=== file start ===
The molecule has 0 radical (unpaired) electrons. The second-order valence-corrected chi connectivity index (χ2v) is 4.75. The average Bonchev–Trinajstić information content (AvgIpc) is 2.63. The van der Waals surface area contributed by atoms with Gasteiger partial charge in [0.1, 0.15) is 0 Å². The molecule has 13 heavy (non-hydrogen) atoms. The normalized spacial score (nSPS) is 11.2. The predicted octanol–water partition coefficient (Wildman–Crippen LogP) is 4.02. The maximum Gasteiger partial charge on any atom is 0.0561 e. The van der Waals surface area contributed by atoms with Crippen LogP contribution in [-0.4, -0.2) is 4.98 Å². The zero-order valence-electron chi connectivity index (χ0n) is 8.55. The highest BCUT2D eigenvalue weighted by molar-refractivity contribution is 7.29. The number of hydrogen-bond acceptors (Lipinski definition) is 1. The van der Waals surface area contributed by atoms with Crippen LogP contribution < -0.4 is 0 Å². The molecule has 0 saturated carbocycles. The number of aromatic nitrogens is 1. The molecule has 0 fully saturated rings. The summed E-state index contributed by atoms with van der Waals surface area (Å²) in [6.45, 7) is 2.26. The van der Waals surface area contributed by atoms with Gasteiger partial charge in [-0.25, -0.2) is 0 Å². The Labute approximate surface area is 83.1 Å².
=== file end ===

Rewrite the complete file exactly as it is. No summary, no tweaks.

The molecule has 0 radical (unpaired) electrons. The second-order valence-corrected chi connectivity index (χ2v) is 4.75. The average Bonchev–Trinajstić information content (AvgIpc) is 2.63. The van der Waals surface area contributed by atoms with Gasteiger partial charge in [0.1, 0.15) is 0 Å². The molecule has 13 heavy (non-hydrogen) atoms. The normalized spacial score (nSPS) is 11.2. The predicted octanol–water partition coefficient (Wildman–Crippen LogP) is 4.02. The maximum Gasteiger partial charge on any atom is 0.0561 e. The van der Waals surface area contributed by atoms with Crippen LogP contribution in [-0.4, -0.2) is 4.98 Å². The zero-order valence-electron chi connectivity index (χ0n) is 8.55. The highest BCUT2D eigenvalue weighted by molar-refractivity contribution is 7.29. The number of hydrogen-bond acceptors (Lipinski definition) is 1. The van der Waals surface area contributed by atoms with Crippen LogP contribution < -0.4 is 0 Å². The molecule has 0 saturated carbocycles. The number of aromatic nitrogens is 1. The molecule has 0 fully saturated rings. The summed E-state index contributed by atoms with van der Waals surface area (Å²) in [6.45, 7) is 2.26. The van der Waals surface area contributed by atoms with Gasteiger partial charge in [-0.25, -0.2) is 0 Å². The Labute approximate surface area is 83.1 Å².